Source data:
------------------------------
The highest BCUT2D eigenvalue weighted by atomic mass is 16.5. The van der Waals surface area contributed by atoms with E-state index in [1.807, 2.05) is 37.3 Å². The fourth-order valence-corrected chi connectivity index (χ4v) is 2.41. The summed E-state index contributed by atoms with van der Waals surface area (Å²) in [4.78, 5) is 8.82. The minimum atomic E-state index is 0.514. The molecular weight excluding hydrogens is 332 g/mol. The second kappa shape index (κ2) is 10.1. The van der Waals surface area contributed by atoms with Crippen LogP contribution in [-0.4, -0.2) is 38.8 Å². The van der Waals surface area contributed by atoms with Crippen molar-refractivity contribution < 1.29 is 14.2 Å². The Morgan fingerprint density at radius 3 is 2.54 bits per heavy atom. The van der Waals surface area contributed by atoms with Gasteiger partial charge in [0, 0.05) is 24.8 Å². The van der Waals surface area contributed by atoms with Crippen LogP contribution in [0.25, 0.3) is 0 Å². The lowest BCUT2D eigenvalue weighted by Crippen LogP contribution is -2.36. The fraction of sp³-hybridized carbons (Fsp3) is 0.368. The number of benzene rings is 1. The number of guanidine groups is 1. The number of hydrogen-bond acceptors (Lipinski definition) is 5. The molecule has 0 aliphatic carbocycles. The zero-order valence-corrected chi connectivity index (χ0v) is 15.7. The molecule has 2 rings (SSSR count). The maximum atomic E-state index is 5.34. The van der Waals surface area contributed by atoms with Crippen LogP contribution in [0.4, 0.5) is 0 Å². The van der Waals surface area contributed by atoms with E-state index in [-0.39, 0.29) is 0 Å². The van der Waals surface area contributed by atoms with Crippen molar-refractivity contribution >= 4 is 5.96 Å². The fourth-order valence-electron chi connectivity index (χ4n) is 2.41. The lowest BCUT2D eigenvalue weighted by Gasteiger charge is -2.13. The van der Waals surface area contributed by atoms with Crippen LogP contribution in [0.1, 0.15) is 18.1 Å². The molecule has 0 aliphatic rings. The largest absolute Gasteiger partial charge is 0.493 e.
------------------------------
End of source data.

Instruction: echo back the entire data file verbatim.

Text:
The highest BCUT2D eigenvalue weighted by atomic mass is 16.5. The van der Waals surface area contributed by atoms with E-state index in [1.807, 2.05) is 37.3 Å². The fourth-order valence-corrected chi connectivity index (χ4v) is 2.41. The summed E-state index contributed by atoms with van der Waals surface area (Å²) in [4.78, 5) is 8.82. The minimum atomic E-state index is 0.514. The molecular weight excluding hydrogens is 332 g/mol. The second kappa shape index (κ2) is 10.1. The van der Waals surface area contributed by atoms with Crippen LogP contribution in [-0.4, -0.2) is 38.8 Å². The van der Waals surface area contributed by atoms with Crippen molar-refractivity contribution < 1.29 is 14.2 Å². The Morgan fingerprint density at radius 3 is 2.54 bits per heavy atom. The van der Waals surface area contributed by atoms with Gasteiger partial charge in [0, 0.05) is 24.8 Å². The van der Waals surface area contributed by atoms with Crippen LogP contribution in [0.25, 0.3) is 0 Å². The lowest BCUT2D eigenvalue weighted by Crippen LogP contribution is -2.36. The fraction of sp³-hybridized carbons (Fsp3) is 0.368. The number of benzene rings is 1. The number of guanidine groups is 1. The number of hydrogen-bond acceptors (Lipinski definition) is 5. The molecule has 0 aliphatic carbocycles. The zero-order valence-corrected chi connectivity index (χ0v) is 15.7. The molecule has 2 rings (SSSR count). The maximum atomic E-state index is 5.34. The van der Waals surface area contributed by atoms with Crippen LogP contribution in [0.4, 0.5) is 0 Å². The van der Waals surface area contributed by atoms with E-state index in [-0.39, 0.29) is 0 Å². The van der Waals surface area contributed by atoms with Crippen molar-refractivity contribution >= 4 is 5.96 Å². The fourth-order valence-electron chi connectivity index (χ4n) is 2.41. The lowest BCUT2D eigenvalue weighted by Gasteiger charge is -2.13. The van der Waals surface area contributed by atoms with Crippen LogP contribution in [0.1, 0.15) is 18.1 Å². The molecule has 0 aliphatic rings. The largest absolute Gasteiger partial charge is 0.493 e.